Caution is required when approaching discussions of the topic. Some of the claims and counter-claims regarding cycle facilities might be best interpreted as competing ideological doctrines rather than established engineering truths. The arguments have also been characterised in terms of a social custom or a taboo that reserves the roadway for motorised users.
The use of segregated facilities has been a source of a great deal of controversy since the 1930s. Some commentators inaccurately use various terms interchangeably. In some cases this is done out of simple ignorance but in other cases this may result from deliberate attempts to confuse matters that involve serious accusations related to fatality, injury and legal culpability. Even the use of the word "facility" is controversial and is disputed.
While the names and definitions of the various cycle facility types vary from country to country, they essentially fall into two categories: "On-road" and "Off-road".
"Off-road" types may be on their own dedicated right-of-way or run alongside a road. In the USA, off-road unsurfaced trails are commonly called "bike trails" or "mountain-bike trails", while surfaced trails that are separate from roadways and that meet more rigorous standards for width, grade and accessibility are commonly called "bike paths." In the UK and some other jurisdictions, the terms "cycle path" or "cycle track" are sometimes used as a blanket term for any such off-road facility.
This article observes the following conventions.
An example of an early segregated cycle facility was the nine-mile dedicated Cycle-Way built in 1897 to connect Pasadena, California to Los Angeles. Its right of way followed the stream bed of the Arroyo Seco and required 1,250,000 board feet (2,950 m³) of pine to construct. The roundtrip toll was US$.15 and it was lit with electric lights along its entire length. The route did not succeed, and the right of way later became the route for the Arroyo Seco Parkway, an automobile freeway opened in 1940.
Post-war German governments chose to continue the transportation objectives of their Nazi predecessors, and cyclists were viewed as an impediment to motorised traffic to be excluded and restricted whenever feasible . By the end of the 1960s Germany's transport policies had caused cycling to fall from 50% to 5% of trips. In the UK, little use of separate cycleway/cycle track systems took place except in the so-called "new towns" such as Stevenage and Harlow. From the end of the 1960s in Nordic countries, the Swedish SCAFT guidelines on urban planning were highly influential and argued that non-motorised traffic must be segregated from motorised traffic wherever possible. Under the influence of these guidelines cyclists and pedestrians were treated as a homogeneous group to be catered for using similar facilities. The guidelines strongly influenced cities such as Helsinki and Västerås to build large cycle path networks. By the late 1960s and 1970s, with the cyclists mainly gone, many German towns began removing cycle tracks so as to accommodate more car parking. Increasing traffic congestion and the 1970s oil shocks contributed to a resurgence in cycling in some countries. Outside of SCAFT-inspired developments in Nordic countries, the use of segregated cycle facilities was mainly confined to university towns with established populations of bicycle users.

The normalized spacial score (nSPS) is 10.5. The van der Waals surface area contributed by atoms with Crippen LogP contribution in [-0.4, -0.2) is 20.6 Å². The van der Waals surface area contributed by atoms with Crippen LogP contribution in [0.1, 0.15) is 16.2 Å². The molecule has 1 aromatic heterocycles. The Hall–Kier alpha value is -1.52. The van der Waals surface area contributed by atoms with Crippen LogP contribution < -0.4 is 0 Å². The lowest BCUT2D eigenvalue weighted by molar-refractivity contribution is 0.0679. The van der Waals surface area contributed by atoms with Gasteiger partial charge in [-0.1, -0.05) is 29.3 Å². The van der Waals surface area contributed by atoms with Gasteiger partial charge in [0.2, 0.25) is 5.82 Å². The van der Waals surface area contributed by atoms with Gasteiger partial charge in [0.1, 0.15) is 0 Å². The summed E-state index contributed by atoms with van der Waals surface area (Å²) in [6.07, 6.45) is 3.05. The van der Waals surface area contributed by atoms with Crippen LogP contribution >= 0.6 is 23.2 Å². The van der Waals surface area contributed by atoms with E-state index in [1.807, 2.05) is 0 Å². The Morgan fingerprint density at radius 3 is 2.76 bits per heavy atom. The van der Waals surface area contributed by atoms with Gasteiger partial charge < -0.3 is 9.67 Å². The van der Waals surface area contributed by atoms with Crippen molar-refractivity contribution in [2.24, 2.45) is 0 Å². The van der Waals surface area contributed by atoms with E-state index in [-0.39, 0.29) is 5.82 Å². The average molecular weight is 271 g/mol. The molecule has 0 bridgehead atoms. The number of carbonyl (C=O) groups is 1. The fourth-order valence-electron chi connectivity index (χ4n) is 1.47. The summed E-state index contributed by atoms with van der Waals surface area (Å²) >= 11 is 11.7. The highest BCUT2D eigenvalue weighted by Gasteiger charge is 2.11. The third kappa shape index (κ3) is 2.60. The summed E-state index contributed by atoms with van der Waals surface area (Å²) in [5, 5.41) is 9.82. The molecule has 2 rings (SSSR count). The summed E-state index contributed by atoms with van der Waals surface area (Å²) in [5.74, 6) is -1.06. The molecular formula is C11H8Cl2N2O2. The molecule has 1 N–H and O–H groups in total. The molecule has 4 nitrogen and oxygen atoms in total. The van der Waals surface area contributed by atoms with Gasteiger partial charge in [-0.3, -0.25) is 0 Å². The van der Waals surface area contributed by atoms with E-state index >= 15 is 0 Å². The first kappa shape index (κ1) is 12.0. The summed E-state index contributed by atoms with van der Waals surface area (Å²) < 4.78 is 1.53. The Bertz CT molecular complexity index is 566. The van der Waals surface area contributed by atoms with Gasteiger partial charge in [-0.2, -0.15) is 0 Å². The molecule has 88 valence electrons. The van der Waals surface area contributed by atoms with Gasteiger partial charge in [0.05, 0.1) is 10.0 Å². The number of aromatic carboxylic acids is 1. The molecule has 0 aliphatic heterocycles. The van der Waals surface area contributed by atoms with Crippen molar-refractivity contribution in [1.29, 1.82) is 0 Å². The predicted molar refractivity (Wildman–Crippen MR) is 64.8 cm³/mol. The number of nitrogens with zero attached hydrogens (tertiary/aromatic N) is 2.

Since the 1930s, the established cycling lobby in the UK and Ireland has taken a critical and measured view of the utility and value of segregating cyclists. In 1947, in response to official suggestions that cyclists should use cycle-tracks, the CTC adopted a motion expressing determined opposition to cycle paths alongside public roads. In 2007, official claims of safety for cycle tracks provoked a position paper from the umbrella body for UK cyclists' groups, stating "Cycle Campaign Network knows of no evidence that cycle facilities and in particular cycle lanes, generally lead to safer conditions for cycling" .